Japan and Australia will continue negotiations on eliminating tariffs on farm products as both failed to reach an agreement during their ministerial free trade talks yesterday. The two representatives are pressed to come up with an agreement in time for the April summit between Japan Prime Minister Shinzo Abe and Australian Prime Minister Tony Abbott.
Speaking to reporters after the talks, Japanese Farm Minister Yoshimasa Hayashi and Investment Minister Andrew Robb both said they had a good talk but needed further discussions. Hayashi also added that both “exchanged honest opinions” during the “very good discussion” without elaborating further. The two are in a deadlock on how to deal with tariffs on Japanese motor vehicles and Australian beef. Japan wants a 30 percent tariff on Australian beef from the current 38.5 percent but Australia is pushing for as low as 19 percent. On the other hand, Japan is seeking for the 5 percent auto tariff to be removed by Australia but the latter’s decision will depend on Japan’s concession to the beef tariff.
Akira Amari, the Fiscal and Economic policy minister from Japan also met with Robb and the two has agreed to speed up negotiations to reach an agreement. He noted, “From my point of view, things are starting to move on” with regards to the beef tariff. In February, Robb met with a member of Japan’s ruling party while at a TPP meeting in Singapore and expressed his desire to strike a deal by April to end the seven-year negotiations. Early this March, Koya Nishikawa from the ruling Liberal Democratic Party went to Canberra and sat with Abbott over the issue of free trade. As Abe is set to visit Canberra in July, many are hopeful the two nations will sign an accord in time for that.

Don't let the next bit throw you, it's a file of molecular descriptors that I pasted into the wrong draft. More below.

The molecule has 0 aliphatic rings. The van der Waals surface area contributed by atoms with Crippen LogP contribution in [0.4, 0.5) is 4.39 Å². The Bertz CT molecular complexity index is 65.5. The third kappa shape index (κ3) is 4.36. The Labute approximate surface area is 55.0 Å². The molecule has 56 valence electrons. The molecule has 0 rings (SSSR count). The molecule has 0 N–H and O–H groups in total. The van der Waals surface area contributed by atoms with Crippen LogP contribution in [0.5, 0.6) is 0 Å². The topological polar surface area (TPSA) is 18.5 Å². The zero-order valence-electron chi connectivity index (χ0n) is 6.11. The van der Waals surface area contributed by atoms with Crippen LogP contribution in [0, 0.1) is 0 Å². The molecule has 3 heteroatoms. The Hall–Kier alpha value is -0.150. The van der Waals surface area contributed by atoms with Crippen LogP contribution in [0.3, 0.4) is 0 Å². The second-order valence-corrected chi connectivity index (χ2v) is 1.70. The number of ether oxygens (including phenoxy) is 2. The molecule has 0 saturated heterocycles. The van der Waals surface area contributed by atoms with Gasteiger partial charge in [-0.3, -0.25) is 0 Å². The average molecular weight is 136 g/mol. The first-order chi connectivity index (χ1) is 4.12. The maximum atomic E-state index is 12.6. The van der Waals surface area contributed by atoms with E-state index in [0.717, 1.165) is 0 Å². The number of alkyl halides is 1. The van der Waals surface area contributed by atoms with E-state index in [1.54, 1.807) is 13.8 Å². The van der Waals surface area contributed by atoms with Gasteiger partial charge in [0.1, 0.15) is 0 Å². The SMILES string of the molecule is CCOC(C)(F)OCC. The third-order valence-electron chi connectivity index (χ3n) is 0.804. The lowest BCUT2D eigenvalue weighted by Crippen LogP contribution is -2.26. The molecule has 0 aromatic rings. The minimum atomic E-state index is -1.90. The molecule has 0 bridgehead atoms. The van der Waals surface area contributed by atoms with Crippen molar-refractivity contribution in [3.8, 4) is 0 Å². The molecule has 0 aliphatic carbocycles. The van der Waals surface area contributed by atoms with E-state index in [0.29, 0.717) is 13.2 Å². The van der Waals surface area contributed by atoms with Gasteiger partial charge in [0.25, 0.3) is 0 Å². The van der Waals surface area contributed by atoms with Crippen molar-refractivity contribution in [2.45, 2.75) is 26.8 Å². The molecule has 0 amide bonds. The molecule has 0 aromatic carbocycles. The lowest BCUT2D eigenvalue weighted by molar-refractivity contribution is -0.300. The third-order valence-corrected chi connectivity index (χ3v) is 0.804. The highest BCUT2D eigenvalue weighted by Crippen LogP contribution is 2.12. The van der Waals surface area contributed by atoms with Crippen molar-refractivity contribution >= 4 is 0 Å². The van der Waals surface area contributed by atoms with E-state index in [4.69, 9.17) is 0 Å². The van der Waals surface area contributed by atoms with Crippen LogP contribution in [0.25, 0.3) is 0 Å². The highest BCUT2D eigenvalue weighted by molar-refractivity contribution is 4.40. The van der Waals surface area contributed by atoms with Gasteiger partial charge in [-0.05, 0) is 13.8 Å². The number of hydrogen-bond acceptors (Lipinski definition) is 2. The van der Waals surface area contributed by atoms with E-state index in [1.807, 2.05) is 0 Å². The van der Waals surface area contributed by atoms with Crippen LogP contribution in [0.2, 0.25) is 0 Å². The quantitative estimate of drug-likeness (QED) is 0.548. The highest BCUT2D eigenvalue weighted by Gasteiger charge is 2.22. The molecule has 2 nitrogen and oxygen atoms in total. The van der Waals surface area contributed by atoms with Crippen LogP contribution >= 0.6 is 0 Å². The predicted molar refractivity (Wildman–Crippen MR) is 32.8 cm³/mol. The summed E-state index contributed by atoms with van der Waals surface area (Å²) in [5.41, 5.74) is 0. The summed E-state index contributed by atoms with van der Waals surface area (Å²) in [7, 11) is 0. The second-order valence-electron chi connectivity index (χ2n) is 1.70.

With the deal, Australia will be the first major farm exporting nation to have an FTA with Japan, which has been hesitant to open its agricultural market to avoid foreign competitors. In 2012 alone, 60 percent of Japan’s beef export came from Australia, making it their biggest importer of beef. Should the two come up with an agreement, many believe that it will be a game changer in the stalemate that has affected the Trans-Pacific Partnership negotiations led by the U.S. Japan hopes to use the agreement with Australia as leverage against the U.S. to compromise in the TPP as it seeks to increase beef and other farm produce exports to Japan.
[via Global Post]
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